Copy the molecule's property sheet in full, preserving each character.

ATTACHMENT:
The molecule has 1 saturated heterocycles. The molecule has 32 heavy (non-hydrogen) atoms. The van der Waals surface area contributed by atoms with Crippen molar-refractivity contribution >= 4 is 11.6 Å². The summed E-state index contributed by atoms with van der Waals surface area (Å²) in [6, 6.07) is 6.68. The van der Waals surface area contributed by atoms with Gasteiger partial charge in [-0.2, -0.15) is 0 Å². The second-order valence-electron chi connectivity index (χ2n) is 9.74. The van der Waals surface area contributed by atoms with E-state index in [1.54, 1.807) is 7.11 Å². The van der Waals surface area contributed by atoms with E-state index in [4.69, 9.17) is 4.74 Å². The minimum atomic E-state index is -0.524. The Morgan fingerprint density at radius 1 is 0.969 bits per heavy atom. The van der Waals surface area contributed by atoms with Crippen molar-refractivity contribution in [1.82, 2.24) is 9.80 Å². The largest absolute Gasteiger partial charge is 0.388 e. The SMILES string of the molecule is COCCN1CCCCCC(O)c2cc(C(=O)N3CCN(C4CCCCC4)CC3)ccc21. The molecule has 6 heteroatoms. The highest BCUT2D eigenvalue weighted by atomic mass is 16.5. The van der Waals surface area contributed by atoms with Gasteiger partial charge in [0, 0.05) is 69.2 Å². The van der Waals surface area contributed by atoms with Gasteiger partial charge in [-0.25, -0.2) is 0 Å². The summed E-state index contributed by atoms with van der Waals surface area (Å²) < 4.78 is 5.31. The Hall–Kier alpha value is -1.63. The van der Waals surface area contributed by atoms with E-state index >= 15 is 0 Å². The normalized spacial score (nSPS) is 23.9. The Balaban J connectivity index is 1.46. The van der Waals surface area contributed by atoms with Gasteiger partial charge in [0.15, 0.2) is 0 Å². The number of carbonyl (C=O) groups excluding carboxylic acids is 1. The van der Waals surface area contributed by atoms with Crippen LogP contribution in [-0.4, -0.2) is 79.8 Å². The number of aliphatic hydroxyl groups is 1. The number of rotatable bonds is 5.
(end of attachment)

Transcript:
The molecule has 1 saturated heterocycles. The molecule has 32 heavy (non-hydrogen) atoms. The van der Waals surface area contributed by atoms with Crippen molar-refractivity contribution >= 4 is 11.6 Å². The summed E-state index contributed by atoms with van der Waals surface area (Å²) in [6, 6.07) is 6.68. The van der Waals surface area contributed by atoms with Gasteiger partial charge in [-0.2, -0.15) is 0 Å². The second-order valence-electron chi connectivity index (χ2n) is 9.74. The van der Waals surface area contributed by atoms with E-state index in [1.54, 1.807) is 7.11 Å². The van der Waals surface area contributed by atoms with E-state index in [4.69, 9.17) is 4.74 Å². The minimum atomic E-state index is -0.524. The Morgan fingerprint density at radius 1 is 0.969 bits per heavy atom. The van der Waals surface area contributed by atoms with Crippen molar-refractivity contribution in [1.82, 2.24) is 9.80 Å². The largest absolute Gasteiger partial charge is 0.388 e. The SMILES string of the molecule is COCCN1CCCCCC(O)c2cc(C(=O)N3CCN(C4CCCCC4)CC3)ccc21. The molecule has 6 heteroatoms. The highest BCUT2D eigenvalue weighted by atomic mass is 16.5. The van der Waals surface area contributed by atoms with Gasteiger partial charge in [0, 0.05) is 69.2 Å². The van der Waals surface area contributed by atoms with Gasteiger partial charge in [-0.25, -0.2) is 0 Å². The summed E-state index contributed by atoms with van der Waals surface area (Å²) < 4.78 is 5.31. The Hall–Kier alpha value is -1.63. The van der Waals surface area contributed by atoms with E-state index >= 15 is 0 Å². The normalized spacial score (nSPS) is 23.9. The Balaban J connectivity index is 1.46. The van der Waals surface area contributed by atoms with Gasteiger partial charge in [0.15, 0.2) is 0 Å². The number of carbonyl (C=O) groups excluding carboxylic acids is 1. The van der Waals surface area contributed by atoms with Crippen LogP contribution in [-0.4, -0.2) is 79.8 Å². The number of aliphatic hydroxyl groups is 1. The number of rotatable bonds is 5.